A Deadly Education by Naomi NovikScholomance is a school for magically gifted students and a solid way to avoid the deadly monsters intent on eating tasty young magicians until you can form a strong alliance, learn the proper spells, and build out your arsenal of magical supplies. All of this is complicated for Galadriel “El” Higgins, whose powerful dark magic means that the school would much rather teacher her deadly incineration spells than simple spells for cleaning her room.

El has a good plan for surviving her junior year at Scholomance and coming out of it with a solid alliance to survive her senior year and the literal gauntlet that is graduation. A plan that goes out the window when Orion Lake saves her life for the second time.

Now instead of biding her time waiting for a chance to demonstrate her own immense powers, El has to waste her time convincing everyone she isn’t another of Orion’s lost causes. She also has to do this while adhering to strict mana–fueling magic with her own effort–lest she accidentally become a maleficer unleashing the full scope of her deadly magical potential.

No one has ever liked El and that’s made it easy to observe the inner workings of the school. It’s also left El prepared for the school’s cutthroat atmosphere and isolation. What El is not prepared for her is Orion’s continued efforts to save her, befriend her, and maybe date her.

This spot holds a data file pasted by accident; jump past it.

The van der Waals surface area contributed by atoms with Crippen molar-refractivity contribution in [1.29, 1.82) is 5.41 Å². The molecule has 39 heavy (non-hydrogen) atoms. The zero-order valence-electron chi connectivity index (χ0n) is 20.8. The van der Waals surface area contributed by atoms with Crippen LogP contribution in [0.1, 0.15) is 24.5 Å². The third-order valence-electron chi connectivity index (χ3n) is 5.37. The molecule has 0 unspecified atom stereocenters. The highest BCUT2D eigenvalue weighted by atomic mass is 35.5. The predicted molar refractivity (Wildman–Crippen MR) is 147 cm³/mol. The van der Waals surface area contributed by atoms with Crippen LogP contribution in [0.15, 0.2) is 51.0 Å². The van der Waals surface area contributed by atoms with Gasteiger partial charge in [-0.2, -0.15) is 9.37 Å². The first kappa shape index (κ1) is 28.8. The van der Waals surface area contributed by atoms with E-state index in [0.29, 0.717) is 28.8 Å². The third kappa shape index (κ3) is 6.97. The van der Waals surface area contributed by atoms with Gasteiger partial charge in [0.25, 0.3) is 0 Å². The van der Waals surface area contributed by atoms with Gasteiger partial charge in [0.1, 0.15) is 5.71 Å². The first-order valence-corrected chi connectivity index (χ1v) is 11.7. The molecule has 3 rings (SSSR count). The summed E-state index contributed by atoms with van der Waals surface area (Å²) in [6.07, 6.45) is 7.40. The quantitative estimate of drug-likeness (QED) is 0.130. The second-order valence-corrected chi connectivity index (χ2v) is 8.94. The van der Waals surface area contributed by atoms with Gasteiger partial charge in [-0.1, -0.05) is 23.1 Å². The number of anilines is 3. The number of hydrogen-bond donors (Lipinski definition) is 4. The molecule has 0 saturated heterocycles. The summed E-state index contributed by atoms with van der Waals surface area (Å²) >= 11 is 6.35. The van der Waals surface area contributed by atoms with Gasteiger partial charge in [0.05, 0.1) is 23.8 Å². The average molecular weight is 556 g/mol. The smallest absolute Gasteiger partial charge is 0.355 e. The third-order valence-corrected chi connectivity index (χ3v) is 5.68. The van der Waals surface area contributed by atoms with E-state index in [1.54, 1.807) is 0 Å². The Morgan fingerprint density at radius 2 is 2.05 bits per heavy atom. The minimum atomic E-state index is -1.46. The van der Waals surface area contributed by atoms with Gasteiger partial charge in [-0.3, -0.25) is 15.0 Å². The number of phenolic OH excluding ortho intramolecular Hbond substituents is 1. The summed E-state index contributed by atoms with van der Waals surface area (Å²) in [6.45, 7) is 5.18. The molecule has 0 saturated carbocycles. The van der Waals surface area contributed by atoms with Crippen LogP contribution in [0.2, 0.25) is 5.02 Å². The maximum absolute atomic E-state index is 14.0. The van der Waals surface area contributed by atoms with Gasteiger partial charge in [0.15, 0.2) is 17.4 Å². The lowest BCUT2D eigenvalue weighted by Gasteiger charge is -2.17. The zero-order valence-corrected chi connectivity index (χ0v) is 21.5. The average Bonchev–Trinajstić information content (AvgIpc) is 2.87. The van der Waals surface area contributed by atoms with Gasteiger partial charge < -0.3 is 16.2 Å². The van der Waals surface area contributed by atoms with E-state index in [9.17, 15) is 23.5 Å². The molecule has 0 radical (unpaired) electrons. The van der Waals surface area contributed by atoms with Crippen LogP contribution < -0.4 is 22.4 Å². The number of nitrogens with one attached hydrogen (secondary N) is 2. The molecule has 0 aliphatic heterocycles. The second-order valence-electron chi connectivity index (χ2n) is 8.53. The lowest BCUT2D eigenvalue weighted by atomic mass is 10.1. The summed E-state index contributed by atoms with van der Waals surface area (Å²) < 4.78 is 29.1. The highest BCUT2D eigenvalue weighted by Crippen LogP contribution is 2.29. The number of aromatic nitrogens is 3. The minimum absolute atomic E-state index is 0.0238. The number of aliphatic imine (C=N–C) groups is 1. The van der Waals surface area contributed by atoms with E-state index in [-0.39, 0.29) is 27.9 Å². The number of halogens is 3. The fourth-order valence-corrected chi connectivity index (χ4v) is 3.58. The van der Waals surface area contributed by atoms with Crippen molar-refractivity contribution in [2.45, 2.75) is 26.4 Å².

Sticking with Orion could be the answer to all of El’s fears about surviving senior year. But with more monsters prowling the school than ever, El has to figure out to keep Orion from sacrificing himself for the greater good and how to avoid accidentally killing any other students while surviving her junior year in A Deadly Education (2020) by Naomi Novik.

Find it on Bookshop.

A Deadly Education is the first book in Novik’s Scholomance trilogy. The series started life as a Harry/Draco fan fic before being rewritten to be its own book. While I enjoyed this book a lot, it does have some problems including one correction to the text and some possibly racist portrayals/imagery (opinions vary widely so if you’re concerned, I’d read reviews before you pick up the book).

In the first print run a scene in the middle of the book (page 186) singled out the locs hairstyle as being targeted by some of the monsters in the school. This evokes racist stereotypes about Black hair and was a late addition to the book that was not present during sensitivity reads. It was a hurtful addition and Novik has issued an apology including actions being taken moving forward with the series. Reading the book as a white woman, this was the most obvious concern and I am glad it’s being addressed (removed from future printings and digital editions) and glad Novik issued an apology including next steps.